What is splinternet? Internet fracturing explained

Anton P. | February 26, 2021

Splinternet refers to the prophecy about the internet gradually splitting into multiple and distinct entities. Dividing the global digital space into smaller units is not something we haven’t encountered. Consider the internet availability in China, where splinternet is not a prospect but a reality. Countries and political forces struggle to find common ground. Thus, conflicting ideas, rules, and traditions enforce the need for separate and uncooperative internet ecosystems. Governments attempt to back up splinternet as means to safer or cleaner internet. However, it contradicts the global and open internet principles. The arrival of the splinternet also directly relates to censorship, the loss of free speech, and information exchange.

Meaning of splinternet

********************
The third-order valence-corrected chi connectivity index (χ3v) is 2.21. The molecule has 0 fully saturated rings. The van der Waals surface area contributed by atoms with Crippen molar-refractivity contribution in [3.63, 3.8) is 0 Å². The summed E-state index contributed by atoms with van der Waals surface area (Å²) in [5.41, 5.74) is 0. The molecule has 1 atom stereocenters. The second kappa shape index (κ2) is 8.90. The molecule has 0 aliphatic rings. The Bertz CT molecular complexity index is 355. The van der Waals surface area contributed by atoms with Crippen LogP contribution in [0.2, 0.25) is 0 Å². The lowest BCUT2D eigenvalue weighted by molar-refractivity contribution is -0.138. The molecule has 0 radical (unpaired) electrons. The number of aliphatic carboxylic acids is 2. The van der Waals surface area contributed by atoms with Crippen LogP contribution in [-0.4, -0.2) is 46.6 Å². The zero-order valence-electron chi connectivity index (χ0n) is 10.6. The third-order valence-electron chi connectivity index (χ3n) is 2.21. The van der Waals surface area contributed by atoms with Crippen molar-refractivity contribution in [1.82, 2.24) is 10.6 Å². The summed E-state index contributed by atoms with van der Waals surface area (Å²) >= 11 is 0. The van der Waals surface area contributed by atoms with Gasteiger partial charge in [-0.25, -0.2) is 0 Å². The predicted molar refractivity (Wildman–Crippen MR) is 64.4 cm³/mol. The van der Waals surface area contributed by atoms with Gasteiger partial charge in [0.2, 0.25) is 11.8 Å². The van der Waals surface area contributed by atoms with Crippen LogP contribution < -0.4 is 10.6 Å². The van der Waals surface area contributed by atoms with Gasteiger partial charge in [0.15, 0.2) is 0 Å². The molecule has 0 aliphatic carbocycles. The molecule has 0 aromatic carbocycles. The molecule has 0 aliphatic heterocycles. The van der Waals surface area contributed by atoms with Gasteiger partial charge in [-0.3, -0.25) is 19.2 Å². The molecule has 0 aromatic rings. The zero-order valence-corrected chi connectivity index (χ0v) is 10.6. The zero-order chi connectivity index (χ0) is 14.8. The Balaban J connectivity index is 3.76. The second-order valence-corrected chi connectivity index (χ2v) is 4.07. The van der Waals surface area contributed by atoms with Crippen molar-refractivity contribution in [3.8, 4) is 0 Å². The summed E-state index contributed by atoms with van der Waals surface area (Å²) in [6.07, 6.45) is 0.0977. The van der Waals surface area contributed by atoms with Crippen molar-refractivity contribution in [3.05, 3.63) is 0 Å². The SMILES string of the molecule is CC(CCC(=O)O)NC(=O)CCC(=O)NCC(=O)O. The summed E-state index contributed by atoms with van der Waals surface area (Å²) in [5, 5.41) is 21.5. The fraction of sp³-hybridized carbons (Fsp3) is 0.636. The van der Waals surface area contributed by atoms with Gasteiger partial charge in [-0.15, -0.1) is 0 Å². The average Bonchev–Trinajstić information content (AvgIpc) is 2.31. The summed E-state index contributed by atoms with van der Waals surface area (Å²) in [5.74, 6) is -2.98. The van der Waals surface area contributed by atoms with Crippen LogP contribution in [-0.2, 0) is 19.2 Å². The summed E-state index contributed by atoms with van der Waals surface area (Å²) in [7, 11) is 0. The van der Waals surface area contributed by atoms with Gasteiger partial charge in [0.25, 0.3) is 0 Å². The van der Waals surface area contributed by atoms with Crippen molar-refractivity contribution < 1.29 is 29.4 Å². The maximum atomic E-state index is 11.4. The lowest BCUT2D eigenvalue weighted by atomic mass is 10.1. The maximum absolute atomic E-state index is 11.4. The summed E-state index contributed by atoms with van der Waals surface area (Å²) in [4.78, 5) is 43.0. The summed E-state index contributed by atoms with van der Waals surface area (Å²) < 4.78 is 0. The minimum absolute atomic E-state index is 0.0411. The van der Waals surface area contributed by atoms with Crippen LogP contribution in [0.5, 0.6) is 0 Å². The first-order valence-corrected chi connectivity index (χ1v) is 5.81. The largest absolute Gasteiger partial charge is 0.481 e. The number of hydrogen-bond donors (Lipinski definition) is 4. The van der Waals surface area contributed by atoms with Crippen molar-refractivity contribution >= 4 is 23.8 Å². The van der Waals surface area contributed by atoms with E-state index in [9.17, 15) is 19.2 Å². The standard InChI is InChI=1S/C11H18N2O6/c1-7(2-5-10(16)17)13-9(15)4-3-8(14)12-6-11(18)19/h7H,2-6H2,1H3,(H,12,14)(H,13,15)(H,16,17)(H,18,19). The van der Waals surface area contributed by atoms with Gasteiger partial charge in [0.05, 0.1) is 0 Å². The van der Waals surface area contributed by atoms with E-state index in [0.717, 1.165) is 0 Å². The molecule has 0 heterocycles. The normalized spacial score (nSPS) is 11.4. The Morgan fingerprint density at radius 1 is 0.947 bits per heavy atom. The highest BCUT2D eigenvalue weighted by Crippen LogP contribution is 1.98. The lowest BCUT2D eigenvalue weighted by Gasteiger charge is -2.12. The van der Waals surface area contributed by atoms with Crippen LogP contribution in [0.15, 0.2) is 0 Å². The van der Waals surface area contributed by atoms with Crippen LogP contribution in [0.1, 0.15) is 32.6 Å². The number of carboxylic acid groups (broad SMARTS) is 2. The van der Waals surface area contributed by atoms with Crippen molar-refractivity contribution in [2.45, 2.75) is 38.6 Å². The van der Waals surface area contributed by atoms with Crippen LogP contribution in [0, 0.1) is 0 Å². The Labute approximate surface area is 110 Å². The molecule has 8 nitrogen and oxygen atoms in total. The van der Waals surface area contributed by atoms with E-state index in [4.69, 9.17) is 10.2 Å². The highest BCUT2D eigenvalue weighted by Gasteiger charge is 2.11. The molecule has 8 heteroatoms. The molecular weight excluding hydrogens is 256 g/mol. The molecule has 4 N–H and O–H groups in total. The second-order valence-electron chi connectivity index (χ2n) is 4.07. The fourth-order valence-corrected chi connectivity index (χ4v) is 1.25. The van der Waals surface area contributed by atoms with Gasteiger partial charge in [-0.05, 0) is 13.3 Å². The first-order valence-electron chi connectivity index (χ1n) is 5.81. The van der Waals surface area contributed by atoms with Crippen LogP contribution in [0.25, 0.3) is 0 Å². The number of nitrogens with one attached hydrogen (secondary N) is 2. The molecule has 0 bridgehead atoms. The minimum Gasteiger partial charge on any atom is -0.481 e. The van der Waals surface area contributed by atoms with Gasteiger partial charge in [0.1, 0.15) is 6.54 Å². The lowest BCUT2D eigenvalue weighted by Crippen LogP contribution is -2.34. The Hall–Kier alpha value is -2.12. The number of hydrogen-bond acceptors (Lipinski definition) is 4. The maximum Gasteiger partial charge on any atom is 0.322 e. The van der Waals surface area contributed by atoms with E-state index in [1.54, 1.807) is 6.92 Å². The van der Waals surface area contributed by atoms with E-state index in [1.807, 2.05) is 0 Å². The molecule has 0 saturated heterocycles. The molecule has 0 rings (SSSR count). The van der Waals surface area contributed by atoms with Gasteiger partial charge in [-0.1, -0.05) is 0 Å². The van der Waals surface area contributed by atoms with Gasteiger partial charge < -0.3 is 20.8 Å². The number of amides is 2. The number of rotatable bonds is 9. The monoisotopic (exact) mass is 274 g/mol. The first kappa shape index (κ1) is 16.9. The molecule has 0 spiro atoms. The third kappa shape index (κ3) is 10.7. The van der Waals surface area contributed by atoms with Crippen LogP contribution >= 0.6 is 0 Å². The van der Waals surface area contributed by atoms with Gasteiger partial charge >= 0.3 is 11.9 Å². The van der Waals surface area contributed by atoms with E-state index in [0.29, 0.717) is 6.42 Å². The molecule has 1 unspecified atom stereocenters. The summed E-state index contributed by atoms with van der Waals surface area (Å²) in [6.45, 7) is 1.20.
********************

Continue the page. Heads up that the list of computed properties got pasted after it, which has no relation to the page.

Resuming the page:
Splinternet (cyberbalkanization) refers to the fragmented internet, a set of isolated pieces with communication barriers between them. If you cannot wrap your head around the notion of “fractured internet,” let us illustrate.

Founding principles of the digital space are openness and equal access to information. Over the years, comparisons depicted the internet as a borderless ecosystem in which ideas and cultures intertwined and connected. Splinternet opposes these core principles due to differing factors like technology, commerce, politics, religion, or nationalism.

Thus, splinternet means that we do not treat the internet as an integral entity. Instead, we divide it into smaller units, each following contrasting rules and presenting different information. While the idea behind splinternet might seem far-fetched, similar values and proposals continue to emerge.